The internal trigger mechanism: how we interpret
trigger mechanism of a firearm varies considerably between different designs and types of weapon but basically consists of a series of interconnecting levers. As the trigger is pulled, levers pivot, locks disengage and ultimately a hammer or striker moves forwards in the opposite direction to strike a firing pin, using the kinetic energy stored when the gun was cocked. In a similar way, when we are triggered, our brains do something they are very good at, namely ‘leveraging’ our immediate perceptions by linking them with many previous incidents, injuries and experiences.
For example, someone doesn’t say ‘Hello’ when you come into the room. She simply doesn’t acknowledge your presence. The behaviour itself is neutral – maybe she is deaf or has earphones on or is daydreaming or is upset about something, etc. But if this is a sensitive issue for you – because it has been set up that way, as we shall see –  you may take it personally and unconsciously link it with all the other times you haven’t received the attention you e wanted. Like the gun mechanism going click-click-click, the mind automatically adds in all the other times somebody has appeared to ignore you, and from slender evidence you jump to massive conclusions, and then amplify them: “She’s ignoring me” > “People often ignore me” > “Nobody likes me”, for example.  So in this case, the internal trigger is the readiness to believe that you are being ignored or disliked. And like a well-oiled mechanism, the process can happen within milliseconds, especially when the ‘gun’ is cocked (i.e. the spring has been compressed) by similar previous experiences.
Our habitual, unconscious way of interpreting what happens in the outside world is the real trigger mechanism, and that’s what results in the firing pin being released.

The percussion cap or primer: a core belief
The firing pin now strikes the percussion cap or primer, which in my analogy represents the ‘core belief’. If ‘being ignored’ is a ‘trigger’ for us, we may interpret ‘not saying hello’ as ‘rejection’. If we’ve experienced or imagined or created ‘rejection’ repeatedly in our lives – and it makes no difference whether we really have been rejected or not – then it very likely goes back to a traumatic childhood incident or situation, and in that case we have probably formed a core belief as a result.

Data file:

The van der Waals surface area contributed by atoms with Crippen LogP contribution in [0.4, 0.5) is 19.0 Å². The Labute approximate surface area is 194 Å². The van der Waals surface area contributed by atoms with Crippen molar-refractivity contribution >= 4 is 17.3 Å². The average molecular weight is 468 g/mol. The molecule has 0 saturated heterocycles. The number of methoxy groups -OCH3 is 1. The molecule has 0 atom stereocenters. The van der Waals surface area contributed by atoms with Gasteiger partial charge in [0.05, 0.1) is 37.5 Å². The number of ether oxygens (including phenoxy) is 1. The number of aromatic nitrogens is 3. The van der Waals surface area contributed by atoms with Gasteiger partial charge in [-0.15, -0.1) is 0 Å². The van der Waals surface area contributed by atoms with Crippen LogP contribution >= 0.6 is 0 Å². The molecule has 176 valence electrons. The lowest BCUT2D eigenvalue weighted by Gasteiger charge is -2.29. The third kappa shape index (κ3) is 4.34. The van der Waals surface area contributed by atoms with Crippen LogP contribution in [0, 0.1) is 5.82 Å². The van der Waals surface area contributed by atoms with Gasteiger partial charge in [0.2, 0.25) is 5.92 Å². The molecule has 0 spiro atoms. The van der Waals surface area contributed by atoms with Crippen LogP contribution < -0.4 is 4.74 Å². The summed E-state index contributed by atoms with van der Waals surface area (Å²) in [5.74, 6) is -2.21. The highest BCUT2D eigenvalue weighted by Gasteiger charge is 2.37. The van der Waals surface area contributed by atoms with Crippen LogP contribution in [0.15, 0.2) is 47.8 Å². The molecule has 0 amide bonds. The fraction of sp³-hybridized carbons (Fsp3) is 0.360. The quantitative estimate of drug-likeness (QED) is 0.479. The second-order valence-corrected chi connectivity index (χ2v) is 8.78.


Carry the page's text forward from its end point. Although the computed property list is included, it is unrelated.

Beliefs inform our experiences by setting the frameworks of our reality, and core beliefs in particular frustrate our connection with the underlying needs (in this case maybe for acceptance, mattering, etc) and therefore engender a lot of painful feelings. It’s the core beliefs that set the stage for our distorted interpretations and inferences, taking us from what actually happens in the outside world back to our bitter but familiar conclusion: “She doesn’t care about me”, “I am worthless”, or whatever it may be. We then create more unpleasant life experiences which ‘fit’ with our beliefs. Core beliefs are effectively lurking there waiting to make trouble for us!

When the percussion cap or primer is detonated, we are struck as by a blow and our emotional body is suddenly in the place where the previous real or supposed injuries happened. A panicky feeling may be the first we know that something weird is happening. And we’re literally primed to go there, not by the trigger or even by the original injury, but by the core belief (primer) we formed in response to the injury. How we respond internally to a trauma actually has far more debilitating and long-lasting effects on us than the trauma itself.

Gunpowder: the pain of the unmet needs